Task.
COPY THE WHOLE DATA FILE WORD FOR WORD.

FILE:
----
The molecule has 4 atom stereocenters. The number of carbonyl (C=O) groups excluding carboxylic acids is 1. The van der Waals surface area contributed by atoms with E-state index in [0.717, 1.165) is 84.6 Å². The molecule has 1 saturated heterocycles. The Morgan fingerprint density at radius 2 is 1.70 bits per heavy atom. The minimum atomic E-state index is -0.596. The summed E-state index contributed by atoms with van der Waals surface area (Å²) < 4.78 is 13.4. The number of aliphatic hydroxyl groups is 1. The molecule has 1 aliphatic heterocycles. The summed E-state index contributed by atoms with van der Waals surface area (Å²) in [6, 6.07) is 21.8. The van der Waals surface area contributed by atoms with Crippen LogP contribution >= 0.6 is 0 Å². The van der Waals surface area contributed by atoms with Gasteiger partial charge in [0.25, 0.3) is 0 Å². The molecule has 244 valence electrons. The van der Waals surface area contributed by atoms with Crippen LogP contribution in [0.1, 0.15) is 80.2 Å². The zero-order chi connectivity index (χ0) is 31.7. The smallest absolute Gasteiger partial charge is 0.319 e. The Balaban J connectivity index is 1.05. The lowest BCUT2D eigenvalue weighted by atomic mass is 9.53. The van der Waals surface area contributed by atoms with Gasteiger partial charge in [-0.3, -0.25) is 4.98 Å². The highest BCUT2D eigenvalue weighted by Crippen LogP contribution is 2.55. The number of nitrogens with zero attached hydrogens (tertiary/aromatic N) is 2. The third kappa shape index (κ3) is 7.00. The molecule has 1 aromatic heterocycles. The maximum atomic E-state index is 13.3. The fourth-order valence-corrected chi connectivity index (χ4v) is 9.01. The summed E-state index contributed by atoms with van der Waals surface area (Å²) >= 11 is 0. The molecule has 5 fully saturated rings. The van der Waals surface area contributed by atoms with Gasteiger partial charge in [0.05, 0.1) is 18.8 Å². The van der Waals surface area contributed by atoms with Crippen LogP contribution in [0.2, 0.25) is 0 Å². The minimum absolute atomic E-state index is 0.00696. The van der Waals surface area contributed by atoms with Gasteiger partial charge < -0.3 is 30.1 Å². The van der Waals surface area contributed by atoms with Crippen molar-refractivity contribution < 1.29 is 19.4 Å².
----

The molecule has 4 atom stereocenters. The number of carbonyl (C=O) groups excluding carboxylic acids is 1. The van der Waals surface area contributed by atoms with E-state index in [0.717, 1.165) is 84.6 Å². The molecule has 1 saturated heterocycles. The Morgan fingerprint density at radius 2 is 1.70 bits per heavy atom. The minimum atomic E-state index is -0.596. The summed E-state index contributed by atoms with van der Waals surface area (Å²) < 4.78 is 13.4. The number of aliphatic hydroxyl groups is 1. The molecule has 1 aliphatic heterocycles. The summed E-state index contributed by atoms with van der Waals surface area (Å²) in [6, 6.07) is 21.8. The van der Waals surface area contributed by atoms with Crippen LogP contribution >= 0.6 is 0 Å². The van der Waals surface area contributed by atoms with Gasteiger partial charge in [0.25, 0.3) is 0 Å². The molecule has 244 valence electrons. The van der Waals surface area contributed by atoms with Crippen LogP contribution in [0.1, 0.15) is 80.2 Å². The zero-order chi connectivity index (χ0) is 31.7. The smallest absolute Gasteiger partial charge is 0.319 e. The Balaban J connectivity index is 1.05. The lowest BCUT2D eigenvalue weighted by atomic mass is 9.53. The van der Waals surface area contributed by atoms with Gasteiger partial charge in [-0.3, -0.25) is 4.98 Å². The highest BCUT2D eigenvalue weighted by Crippen LogP contribution is 2.55. The number of nitrogens with zero attached hydrogens (tertiary/aromatic N) is 2. The third kappa shape index (κ3) is 7.00. The molecule has 1 aromatic heterocycles. The maximum atomic E-state index is 13.3. The fourth-order valence-corrected chi connectivity index (χ4v) is 9.01. The summed E-state index contributed by atoms with van der Waals surface area (Å²) >= 11 is 0. The molecule has 5 fully saturated rings. The van der Waals surface area contributed by atoms with Gasteiger partial charge in [0.05, 0.1) is 18.8 Å². The van der Waals surface area contributed by atoms with Crippen LogP contribution in [0.2, 0.25) is 0 Å². The minimum absolute atomic E-state index is 0.00696. The van der Waals surface area contributed by atoms with Gasteiger partial charge < -0.3 is 30.1 Å². The van der Waals surface area contributed by atoms with Crippen molar-refractivity contribution < 1.29 is 19.4 Å².